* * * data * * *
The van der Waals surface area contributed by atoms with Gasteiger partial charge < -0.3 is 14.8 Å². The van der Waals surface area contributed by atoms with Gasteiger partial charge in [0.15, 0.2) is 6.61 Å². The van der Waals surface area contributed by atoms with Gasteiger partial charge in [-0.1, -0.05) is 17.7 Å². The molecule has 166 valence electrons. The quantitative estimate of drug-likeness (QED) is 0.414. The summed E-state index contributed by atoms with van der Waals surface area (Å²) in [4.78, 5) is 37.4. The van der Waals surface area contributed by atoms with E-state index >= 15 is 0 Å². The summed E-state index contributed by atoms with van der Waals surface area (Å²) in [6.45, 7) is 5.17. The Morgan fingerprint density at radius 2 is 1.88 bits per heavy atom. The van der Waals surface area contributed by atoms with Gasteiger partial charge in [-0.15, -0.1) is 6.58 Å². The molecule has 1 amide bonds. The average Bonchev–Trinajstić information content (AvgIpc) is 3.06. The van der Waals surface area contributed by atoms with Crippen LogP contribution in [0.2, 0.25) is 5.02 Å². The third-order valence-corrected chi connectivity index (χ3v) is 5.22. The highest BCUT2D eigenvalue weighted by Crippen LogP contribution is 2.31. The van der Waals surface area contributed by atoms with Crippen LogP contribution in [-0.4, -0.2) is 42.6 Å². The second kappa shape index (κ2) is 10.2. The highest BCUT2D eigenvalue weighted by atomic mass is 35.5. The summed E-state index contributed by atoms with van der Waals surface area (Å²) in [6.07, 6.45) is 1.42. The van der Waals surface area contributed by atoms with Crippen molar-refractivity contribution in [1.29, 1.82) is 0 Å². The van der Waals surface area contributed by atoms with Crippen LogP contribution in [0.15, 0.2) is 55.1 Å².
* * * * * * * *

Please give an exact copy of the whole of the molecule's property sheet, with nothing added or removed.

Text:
The van der Waals surface area contributed by atoms with Gasteiger partial charge < -0.3 is 14.8 Å². The van der Waals surface area contributed by atoms with Gasteiger partial charge in [0.15, 0.2) is 6.61 Å². The van der Waals surface area contributed by atoms with Gasteiger partial charge in [-0.1, -0.05) is 17.7 Å². The molecule has 166 valence electrons. The quantitative estimate of drug-likeness (QED) is 0.414. The summed E-state index contributed by atoms with van der Waals surface area (Å²) in [4.78, 5) is 37.4. The van der Waals surface area contributed by atoms with E-state index >= 15 is 0 Å². The summed E-state index contributed by atoms with van der Waals surface area (Å²) in [6.45, 7) is 5.17. The Morgan fingerprint density at radius 2 is 1.88 bits per heavy atom. The van der Waals surface area contributed by atoms with Gasteiger partial charge in [-0.15, -0.1) is 6.58 Å². The molecule has 1 amide bonds. The average Bonchev–Trinajstić information content (AvgIpc) is 3.06. The van der Waals surface area contributed by atoms with Crippen LogP contribution in [0.2, 0.25) is 5.02 Å². The third-order valence-corrected chi connectivity index (χ3v) is 5.22. The highest BCUT2D eigenvalue weighted by Crippen LogP contribution is 2.31. The van der Waals surface area contributed by atoms with Crippen LogP contribution in [-0.4, -0.2) is 42.6 Å². The second kappa shape index (κ2) is 10.2. The highest BCUT2D eigenvalue weighted by atomic mass is 35.5. The summed E-state index contributed by atoms with van der Waals surface area (Å²) in [6.07, 6.45) is 1.42. The van der Waals surface area contributed by atoms with Crippen molar-refractivity contribution in [1.29, 1.82) is 0 Å². The van der Waals surface area contributed by atoms with Crippen LogP contribution in [0.15, 0.2) is 55.1 Å².